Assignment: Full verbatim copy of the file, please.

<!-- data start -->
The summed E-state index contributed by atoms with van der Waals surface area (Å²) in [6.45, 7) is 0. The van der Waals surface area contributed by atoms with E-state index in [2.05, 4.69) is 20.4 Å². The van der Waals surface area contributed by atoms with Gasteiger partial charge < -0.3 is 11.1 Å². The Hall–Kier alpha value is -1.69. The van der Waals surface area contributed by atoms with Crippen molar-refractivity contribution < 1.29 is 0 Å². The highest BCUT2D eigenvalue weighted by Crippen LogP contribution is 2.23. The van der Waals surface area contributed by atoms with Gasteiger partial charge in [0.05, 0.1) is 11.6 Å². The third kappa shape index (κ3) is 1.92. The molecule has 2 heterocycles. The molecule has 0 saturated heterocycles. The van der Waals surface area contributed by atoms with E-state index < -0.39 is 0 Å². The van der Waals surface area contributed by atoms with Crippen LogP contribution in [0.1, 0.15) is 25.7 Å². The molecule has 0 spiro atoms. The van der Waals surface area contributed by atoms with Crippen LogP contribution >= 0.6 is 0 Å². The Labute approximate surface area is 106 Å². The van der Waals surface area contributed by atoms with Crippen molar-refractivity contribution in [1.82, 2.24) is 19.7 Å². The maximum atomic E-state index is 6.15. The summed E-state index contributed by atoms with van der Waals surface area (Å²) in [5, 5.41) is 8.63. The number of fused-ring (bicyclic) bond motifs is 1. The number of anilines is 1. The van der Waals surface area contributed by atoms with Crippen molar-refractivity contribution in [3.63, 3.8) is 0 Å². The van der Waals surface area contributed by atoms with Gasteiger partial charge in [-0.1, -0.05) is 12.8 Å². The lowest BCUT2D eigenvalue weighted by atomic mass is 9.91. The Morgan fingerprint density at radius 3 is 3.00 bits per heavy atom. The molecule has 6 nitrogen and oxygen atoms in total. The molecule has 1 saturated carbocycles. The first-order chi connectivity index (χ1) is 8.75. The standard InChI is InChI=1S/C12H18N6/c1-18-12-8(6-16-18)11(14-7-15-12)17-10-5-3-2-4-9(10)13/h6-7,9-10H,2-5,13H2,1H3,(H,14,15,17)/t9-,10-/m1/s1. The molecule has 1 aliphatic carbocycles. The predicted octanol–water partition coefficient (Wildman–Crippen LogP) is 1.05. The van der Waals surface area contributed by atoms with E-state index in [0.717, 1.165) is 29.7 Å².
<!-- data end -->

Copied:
The summed E-state index contributed by atoms with van der Waals surface area (Å²) in [6.45, 7) is 0. The van der Waals surface area contributed by atoms with E-state index in [2.05, 4.69) is 20.4 Å². The van der Waals surface area contributed by atoms with Gasteiger partial charge < -0.3 is 11.1 Å². The Hall–Kier alpha value is -1.69. The van der Waals surface area contributed by atoms with Crippen molar-refractivity contribution < 1.29 is 0 Å². The highest BCUT2D eigenvalue weighted by Crippen LogP contribution is 2.23. The van der Waals surface area contributed by atoms with Gasteiger partial charge in [0.05, 0.1) is 11.6 Å². The third kappa shape index (κ3) is 1.92. The molecule has 2 heterocycles. The molecule has 0 saturated heterocycles. The van der Waals surface area contributed by atoms with E-state index < -0.39 is 0 Å². The van der Waals surface area contributed by atoms with Crippen LogP contribution in [0.1, 0.15) is 25.7 Å². The molecule has 0 spiro atoms. The van der Waals surface area contributed by atoms with Crippen LogP contribution >= 0.6 is 0 Å². The Labute approximate surface area is 106 Å². The van der Waals surface area contributed by atoms with Crippen molar-refractivity contribution in [1.82, 2.24) is 19.7 Å². The maximum atomic E-state index is 6.15. The summed E-state index contributed by atoms with van der Waals surface area (Å²) in [5, 5.41) is 8.63. The number of fused-ring (bicyclic) bond motifs is 1. The number of anilines is 1. The van der Waals surface area contributed by atoms with Crippen molar-refractivity contribution in [3.63, 3.8) is 0 Å². The van der Waals surface area contributed by atoms with Gasteiger partial charge in [-0.1, -0.05) is 12.8 Å². The lowest BCUT2D eigenvalue weighted by atomic mass is 9.91. The Morgan fingerprint density at radius 3 is 3.00 bits per heavy atom. The molecule has 6 nitrogen and oxygen atoms in total. The molecule has 1 saturated carbocycles. The first-order chi connectivity index (χ1) is 8.75. The standard InChI is InChI=1S/C12H18N6/c1-18-12-8(6-16-18)11(14-7-15-12)17-10-5-3-2-4-9(10)13/h6-7,9-10H,2-5,13H2,1H3,(H,14,15,17)/t9-,10-/m1/s1. The molecule has 1 aliphatic carbocycles. The predicted octanol–water partition coefficient (Wildman–Crippen LogP) is 1.05. The van der Waals surface area contributed by atoms with E-state index in [0.717, 1.165) is 29.7 Å².